Belén López Peiró’s courageous debut novel is a crystal-clear denunciation of abuse

By 28 March, 2024

Despite the conflicts within this web of voices, Belén López Peiró’s book is a crystal-clear denunciation of abuse told with rage and exactness.

“Se acabó. Ya está. Terminó. C’est fini. Me liberé“. I’ve done it. It’s over. It’s finished. I’m free. Argentine writer Belén López Peiró was finally able to write these cathartic words last year following an excruciating decade of denouncing her abuser. 

Why Did You Come Back Every Summer, López Peiró’s first novel of only 200 pages, threaded with blank space, demonstrates through craft and precision how writing can liberate us. It is a testament to the immense strength it takes to speak out about sexual abuse —in this case, child sexual abuse— and reminds us that despite the uphill battle, the truth must be championed. 

The book, first published in Spanish in 2018, weaves together memories of the abuse the protagonist suffered at the hands of her police commissioner uncle, both at his home where he lives with the protagonist’s aunt and cousin in a small town in Buenos Aires province, and at the girl’s own home in the capital, where her uncle would bowl through whenever he pleased. These memories take place over a number of tender pre-teen and teen years and are interrupted by legal affidavits from family members and neighbours, and hurtful monologues from these people and more, directed at or talking about our protagonist after she has spoken out about the abuse. 

In a sense the book is a memoir, but given López Peiró incorporates the voices of neighbours, family members and lawyers; voices imagined, heard, silenced, feared, repeated; voices surging from her own own self-doubt – López Peiró has crafted a novel, a creative literary work, and had the courage to say: this is a true story.

Through a patchwork of rasping voices, which López Peiró painstakingly stitches together with coarse thread, it becomes clear how the avoidance of familial conflict and the protection of a respected local police commissioner are prioritised over a young girl’s pain and safety. 

The novel painfully demonstrates how opening her darkest secret exposes the protagonist to a cacophony of condemnation from all angles, tears her family apart and forces her to battle with blame and uncertainty in her ongoing struggle for justice.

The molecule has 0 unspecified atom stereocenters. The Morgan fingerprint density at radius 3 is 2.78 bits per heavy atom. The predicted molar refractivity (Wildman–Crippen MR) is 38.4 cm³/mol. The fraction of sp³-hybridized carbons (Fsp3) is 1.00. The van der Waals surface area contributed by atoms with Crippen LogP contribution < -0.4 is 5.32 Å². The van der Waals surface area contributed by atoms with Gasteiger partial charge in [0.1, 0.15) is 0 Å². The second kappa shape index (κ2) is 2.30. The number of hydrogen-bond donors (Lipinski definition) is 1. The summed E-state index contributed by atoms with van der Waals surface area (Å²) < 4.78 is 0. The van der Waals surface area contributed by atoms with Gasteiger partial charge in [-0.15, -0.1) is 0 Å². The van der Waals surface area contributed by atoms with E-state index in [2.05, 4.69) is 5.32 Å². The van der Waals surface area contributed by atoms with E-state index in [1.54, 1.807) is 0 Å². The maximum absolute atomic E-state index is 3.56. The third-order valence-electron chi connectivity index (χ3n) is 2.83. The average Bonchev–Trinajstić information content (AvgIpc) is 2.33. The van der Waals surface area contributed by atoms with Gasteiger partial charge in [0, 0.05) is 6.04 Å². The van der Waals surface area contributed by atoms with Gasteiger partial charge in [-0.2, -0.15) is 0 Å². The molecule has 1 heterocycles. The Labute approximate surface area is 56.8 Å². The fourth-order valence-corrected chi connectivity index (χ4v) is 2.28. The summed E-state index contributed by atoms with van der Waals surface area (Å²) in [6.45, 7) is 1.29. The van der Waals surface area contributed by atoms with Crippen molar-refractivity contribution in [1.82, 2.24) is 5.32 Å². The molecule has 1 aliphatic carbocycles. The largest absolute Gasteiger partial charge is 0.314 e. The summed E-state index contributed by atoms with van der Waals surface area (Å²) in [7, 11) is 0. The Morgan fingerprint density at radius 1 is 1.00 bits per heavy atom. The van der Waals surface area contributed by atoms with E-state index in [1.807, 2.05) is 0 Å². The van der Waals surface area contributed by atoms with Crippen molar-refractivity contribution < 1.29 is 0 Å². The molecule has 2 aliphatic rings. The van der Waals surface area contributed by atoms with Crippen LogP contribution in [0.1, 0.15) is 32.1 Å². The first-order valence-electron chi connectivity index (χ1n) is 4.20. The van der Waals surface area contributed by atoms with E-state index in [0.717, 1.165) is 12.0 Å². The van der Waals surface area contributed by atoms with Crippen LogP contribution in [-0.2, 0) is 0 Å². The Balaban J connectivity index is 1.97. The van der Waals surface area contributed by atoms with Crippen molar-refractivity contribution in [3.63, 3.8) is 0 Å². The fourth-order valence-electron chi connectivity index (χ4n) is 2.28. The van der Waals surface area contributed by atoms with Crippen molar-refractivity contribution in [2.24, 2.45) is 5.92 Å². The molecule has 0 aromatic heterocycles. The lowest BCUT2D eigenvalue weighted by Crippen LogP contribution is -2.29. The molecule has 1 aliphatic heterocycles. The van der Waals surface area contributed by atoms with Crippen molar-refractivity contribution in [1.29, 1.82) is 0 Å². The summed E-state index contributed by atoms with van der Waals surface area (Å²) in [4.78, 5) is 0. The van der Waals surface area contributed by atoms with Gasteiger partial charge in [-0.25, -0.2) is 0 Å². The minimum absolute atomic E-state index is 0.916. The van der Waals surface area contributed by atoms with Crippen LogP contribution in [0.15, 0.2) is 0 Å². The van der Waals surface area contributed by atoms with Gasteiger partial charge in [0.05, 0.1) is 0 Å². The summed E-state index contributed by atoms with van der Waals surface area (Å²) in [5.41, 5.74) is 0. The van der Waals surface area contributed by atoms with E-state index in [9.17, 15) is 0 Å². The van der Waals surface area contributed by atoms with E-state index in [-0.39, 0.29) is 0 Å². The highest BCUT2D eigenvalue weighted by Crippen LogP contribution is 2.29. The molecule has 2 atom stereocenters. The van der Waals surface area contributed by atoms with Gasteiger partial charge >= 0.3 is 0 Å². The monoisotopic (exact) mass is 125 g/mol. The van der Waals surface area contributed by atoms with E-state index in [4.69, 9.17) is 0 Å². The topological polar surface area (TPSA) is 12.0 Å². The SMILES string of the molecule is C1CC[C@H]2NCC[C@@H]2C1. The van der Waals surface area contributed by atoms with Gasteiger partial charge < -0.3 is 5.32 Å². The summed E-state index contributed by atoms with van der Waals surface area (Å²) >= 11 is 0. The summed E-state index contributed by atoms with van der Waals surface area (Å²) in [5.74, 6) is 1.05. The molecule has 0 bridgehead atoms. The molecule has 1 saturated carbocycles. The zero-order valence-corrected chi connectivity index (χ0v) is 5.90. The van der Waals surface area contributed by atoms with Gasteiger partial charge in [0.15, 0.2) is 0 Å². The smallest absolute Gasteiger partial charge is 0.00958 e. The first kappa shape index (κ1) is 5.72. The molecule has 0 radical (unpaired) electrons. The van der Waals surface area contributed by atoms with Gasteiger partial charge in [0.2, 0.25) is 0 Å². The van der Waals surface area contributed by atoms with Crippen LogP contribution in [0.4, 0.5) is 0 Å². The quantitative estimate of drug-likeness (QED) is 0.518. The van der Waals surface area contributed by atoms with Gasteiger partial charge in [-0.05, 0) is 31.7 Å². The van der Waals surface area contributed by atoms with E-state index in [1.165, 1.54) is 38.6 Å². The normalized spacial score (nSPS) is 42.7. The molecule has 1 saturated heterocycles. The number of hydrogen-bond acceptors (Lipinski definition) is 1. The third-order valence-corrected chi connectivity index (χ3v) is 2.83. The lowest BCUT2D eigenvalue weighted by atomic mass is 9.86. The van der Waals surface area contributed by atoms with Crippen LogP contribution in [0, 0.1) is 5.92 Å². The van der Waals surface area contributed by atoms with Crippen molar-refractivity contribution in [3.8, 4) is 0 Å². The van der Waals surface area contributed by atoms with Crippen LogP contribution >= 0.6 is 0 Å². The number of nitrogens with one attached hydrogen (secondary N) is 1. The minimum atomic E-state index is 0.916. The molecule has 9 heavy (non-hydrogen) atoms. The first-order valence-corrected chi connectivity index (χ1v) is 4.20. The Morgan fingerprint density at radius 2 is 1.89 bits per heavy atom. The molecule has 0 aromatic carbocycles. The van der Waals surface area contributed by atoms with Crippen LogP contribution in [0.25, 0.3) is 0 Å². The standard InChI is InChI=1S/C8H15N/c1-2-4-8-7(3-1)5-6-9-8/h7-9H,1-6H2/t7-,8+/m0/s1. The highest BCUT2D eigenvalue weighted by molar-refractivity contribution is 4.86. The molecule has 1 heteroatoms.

Each element of this jagged mosaic of voices and detached legal discourse reveals a glaring response from family members, neighbours and lawyers opining on the protagonist’s choices, reducing her experiences, questioning her, pitying her, or insulting her (take the book’s title, for example). The reader experiences the hurt of having to navigate and survive the aftermath of speaking out, on top of surviving abuse. 

Yet despite the conflicts within this web of voices, López Peiró’s book is a crystal-clear denunciation of abuse told with rage and exactness.

Through writing, López Peiró purges herself of these voices, these demons. She also invites the reader in to accompany her as an ally, to put themself in her shoes. 

The writer explains: “My novels are books that I would have wanted to read not only having survived sexual violence and not knowing whether to report it and not knowing what to do and looking for some comfort, but also as someone else –a father, a mother, a brother, a friend– so that they could better accompany those of us who’ve experienced a situation like this.”

Maureen Shaughnessy’s tight translation of Belén López Peiró’s Why Did You Come Back Every Summer is released with Charco Press on 2 April 2024.

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